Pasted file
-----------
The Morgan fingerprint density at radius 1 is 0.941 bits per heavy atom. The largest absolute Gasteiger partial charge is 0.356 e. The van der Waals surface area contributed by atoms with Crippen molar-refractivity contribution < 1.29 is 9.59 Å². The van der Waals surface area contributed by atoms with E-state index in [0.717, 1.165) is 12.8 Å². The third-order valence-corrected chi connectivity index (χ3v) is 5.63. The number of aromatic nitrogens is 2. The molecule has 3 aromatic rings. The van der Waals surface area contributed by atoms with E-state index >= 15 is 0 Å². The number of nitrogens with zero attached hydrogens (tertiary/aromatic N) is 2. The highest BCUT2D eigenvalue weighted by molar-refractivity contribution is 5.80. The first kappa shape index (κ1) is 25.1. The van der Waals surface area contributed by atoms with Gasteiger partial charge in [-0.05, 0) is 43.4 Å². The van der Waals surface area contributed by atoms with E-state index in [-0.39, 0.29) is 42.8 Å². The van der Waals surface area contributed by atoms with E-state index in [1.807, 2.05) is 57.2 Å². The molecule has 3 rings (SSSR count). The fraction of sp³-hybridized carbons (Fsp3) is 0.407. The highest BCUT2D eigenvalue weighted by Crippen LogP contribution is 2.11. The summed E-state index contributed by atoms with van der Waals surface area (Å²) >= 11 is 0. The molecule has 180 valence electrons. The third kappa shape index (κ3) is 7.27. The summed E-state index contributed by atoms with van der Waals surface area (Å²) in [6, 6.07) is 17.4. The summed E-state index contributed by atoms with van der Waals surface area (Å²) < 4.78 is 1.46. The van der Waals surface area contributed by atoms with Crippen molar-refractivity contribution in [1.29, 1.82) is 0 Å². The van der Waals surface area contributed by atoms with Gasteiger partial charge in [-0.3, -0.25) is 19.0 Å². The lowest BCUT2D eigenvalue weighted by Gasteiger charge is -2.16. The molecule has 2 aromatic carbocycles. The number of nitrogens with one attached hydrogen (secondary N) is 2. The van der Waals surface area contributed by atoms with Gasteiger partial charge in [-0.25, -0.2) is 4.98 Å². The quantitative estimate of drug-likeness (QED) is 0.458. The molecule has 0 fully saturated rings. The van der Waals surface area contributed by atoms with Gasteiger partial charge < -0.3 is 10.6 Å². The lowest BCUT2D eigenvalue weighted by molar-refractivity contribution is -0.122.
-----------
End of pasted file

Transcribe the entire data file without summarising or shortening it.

The Morgan fingerprint density at radius 1 is 0.941 bits per heavy atom. The largest absolute Gasteiger partial charge is 0.356 e. The van der Waals surface area contributed by atoms with Crippen molar-refractivity contribution < 1.29 is 9.59 Å². The van der Waals surface area contributed by atoms with E-state index in [0.717, 1.165) is 12.8 Å². The third-order valence-corrected chi connectivity index (χ3v) is 5.63. The number of aromatic nitrogens is 2. The molecule has 3 aromatic rings. The van der Waals surface area contributed by atoms with E-state index >= 15 is 0 Å². The number of nitrogens with zero attached hydrogens (tertiary/aromatic N) is 2. The highest BCUT2D eigenvalue weighted by molar-refractivity contribution is 5.80. The first kappa shape index (κ1) is 25.1. The van der Waals surface area contributed by atoms with Gasteiger partial charge in [-0.05, 0) is 43.4 Å². The van der Waals surface area contributed by atoms with E-state index in [-0.39, 0.29) is 42.8 Å². The van der Waals surface area contributed by atoms with E-state index in [1.807, 2.05) is 57.2 Å². The molecule has 3 rings (SSSR count). The fraction of sp³-hybridized carbons (Fsp3) is 0.407. The highest BCUT2D eigenvalue weighted by Crippen LogP contribution is 2.11. The summed E-state index contributed by atoms with van der Waals surface area (Å²) >= 11 is 0. The molecule has 180 valence electrons. The third kappa shape index (κ3) is 7.27. The summed E-state index contributed by atoms with van der Waals surface area (Å²) in [6, 6.07) is 17.4. The summed E-state index contributed by atoms with van der Waals surface area (Å²) < 4.78 is 1.46. The van der Waals surface area contributed by atoms with Crippen molar-refractivity contribution in [1.29, 1.82) is 0 Å². The van der Waals surface area contributed by atoms with Gasteiger partial charge in [-0.3, -0.25) is 19.0 Å². The lowest BCUT2D eigenvalue weighted by Gasteiger charge is -2.16. The molecule has 2 aromatic carbocycles. The number of nitrogens with one attached hydrogen (secondary N) is 2. The van der Waals surface area contributed by atoms with Gasteiger partial charge in [-0.25, -0.2) is 4.98 Å². The quantitative estimate of drug-likeness (QED) is 0.458. The molecule has 0 fully saturated rings. The van der Waals surface area contributed by atoms with Gasteiger partial charge < -0.3 is 10.6 Å². The lowest BCUT2D eigenvalue weighted by molar-refractivity contribution is -0.122.